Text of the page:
If you want your business to succeed, you need to foster strong working relationships with vendors as well as clients. This means expanding your focus to move beyond just looking for the best price, and instead placing a premium on a vendor’s trustworthiness, their risk profile, and their commitment to social responsibility.
While the cheapest contracts might save your business money in the short term, strong vendor relationships can help it grow in the long term. When you have a vibrant relationship with a supplier, you’re better able to work together to meet the needs of your organization. Your business will thrive with the loyalty of a vendor who values your working relationship. Follow these five steps to make it happen.
1) Use Modern Procurement Processing Tools
Modern supplier relationship management tools can help you monitor and respond to vendor risk, negotiate and renegotiate contracts, search for alternative suppliers when supply chain issues emerge, and more. But instead of looking for a tool and then retrofitting your procurement processes to suit that tool, you should do it the other way around — identify the weak points in your procurement process and then look for a software solution that meets those needs.
Whatever supplier management tool you choose, it should make managing your supply chain and vendor relationships easier, not harder. It’s not much good if you enter a bunch of information into your software, but then don’t know how to retrieve it later or can’t make sense of it once it is retrieved. Figure out how you can make your procurement process more efficient, and where you need more support from a software tool, and then choose a tool that supports those goals.
2) Take Social Responsibility Seriously
These days, more and more consumers are considering things like supplier carbon footprints, sustainable business initiatives, and social responsibility policies when making purchasing decisions. Many customers will want to know that you’re taking environmental issues and other social responsibility issues, like the welfare of workers and communities, seriously before they’ll decide to partake of your products and services. The best vendors know this, and they want to fulfill their social responsibilities. They want their own customers, the companies they do business with, to take social responsibility seriously, too.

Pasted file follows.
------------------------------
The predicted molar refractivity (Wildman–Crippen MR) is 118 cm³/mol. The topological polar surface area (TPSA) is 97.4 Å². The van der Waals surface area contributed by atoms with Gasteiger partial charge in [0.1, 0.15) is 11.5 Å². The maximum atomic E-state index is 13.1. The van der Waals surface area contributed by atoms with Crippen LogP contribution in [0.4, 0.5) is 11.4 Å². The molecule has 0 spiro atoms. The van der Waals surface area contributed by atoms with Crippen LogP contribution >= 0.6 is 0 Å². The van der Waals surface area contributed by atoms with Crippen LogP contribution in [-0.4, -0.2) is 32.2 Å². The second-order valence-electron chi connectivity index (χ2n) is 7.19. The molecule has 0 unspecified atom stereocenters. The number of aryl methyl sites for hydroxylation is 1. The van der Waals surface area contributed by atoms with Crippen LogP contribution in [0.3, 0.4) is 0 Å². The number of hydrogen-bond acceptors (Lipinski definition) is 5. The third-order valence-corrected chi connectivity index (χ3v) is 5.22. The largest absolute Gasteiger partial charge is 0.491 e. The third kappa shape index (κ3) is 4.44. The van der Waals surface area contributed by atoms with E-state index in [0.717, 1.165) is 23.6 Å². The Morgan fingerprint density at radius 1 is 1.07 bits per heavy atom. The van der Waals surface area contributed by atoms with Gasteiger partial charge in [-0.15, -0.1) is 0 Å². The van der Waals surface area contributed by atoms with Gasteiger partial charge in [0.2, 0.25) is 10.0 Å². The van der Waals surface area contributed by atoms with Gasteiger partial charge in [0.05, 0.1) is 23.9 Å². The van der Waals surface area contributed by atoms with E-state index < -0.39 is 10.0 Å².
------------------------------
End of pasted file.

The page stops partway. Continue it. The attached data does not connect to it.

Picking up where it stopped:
3) Work Closely Together
Strong supplier relationships aren’t just about telling your suppliers what you want, paying them on time, and waiting for them to deliver it. Like any other relationship, your relationships with your suppliers go both ways — or, at least, they should.
Think of your suppliers as your business allies and your relationship as an alliance. Like political allies, you should work together to meet one another’s mutual needs in ways that benefit you both. That can involve developing a platform and protocols for resolving the problems that inevitably crop up, working together to set goals and objectives that benefit both parties, and collaborating to source materials and supplies.
4) Group Suppliers by Category
Category management can further streamline your procurement process by globalizing contract terms for all of the suppliers you work with, as well as helping you get bulk discounts when you consolidate vendors. Grouping vendors by category can help you pinpoint sources of spend leakage and maverick spending that occurs outside of contract terms, to help you cut costs. It also makes it easier to manage your supply contracts and coordinate getting the supplies and materials you need.
5) Foster Transparency and Collaboration
Transparency and collaboration — honesty and working together — are the bedrock of any successful business relationship. Be honest with your suppliers about what you expect from them, especially when you’re working with multiple suppliers. As far as possible, outline your expectations in writing in your contract, so there can be no confusion later on. Share your organization’s goals and how you hope your relationship with your suppliers can help you reach those goals. Make sure they know what they can expect from you, also, especially in terms of oversight and feedback.
As your relationship with a supplier grows, you will find that both parties are interested in working toward mutually beneficial outcomes. Of course, you’ll need to keep the lines of communication open, and keep a close eye on your supplier risk levels and contracts. If your relationship with a supplier veers away from a place of effective collaboration and trust, you may need to reevaluate whether that relationship is worth saving.
Good supplier management isn’t just a matter of getting the best contract terms or lowest prices. You need suppliers who want to support your business goals and work together for your mutual benefit. When you find vendors who’ve got your back, everything else just seems to fall into place.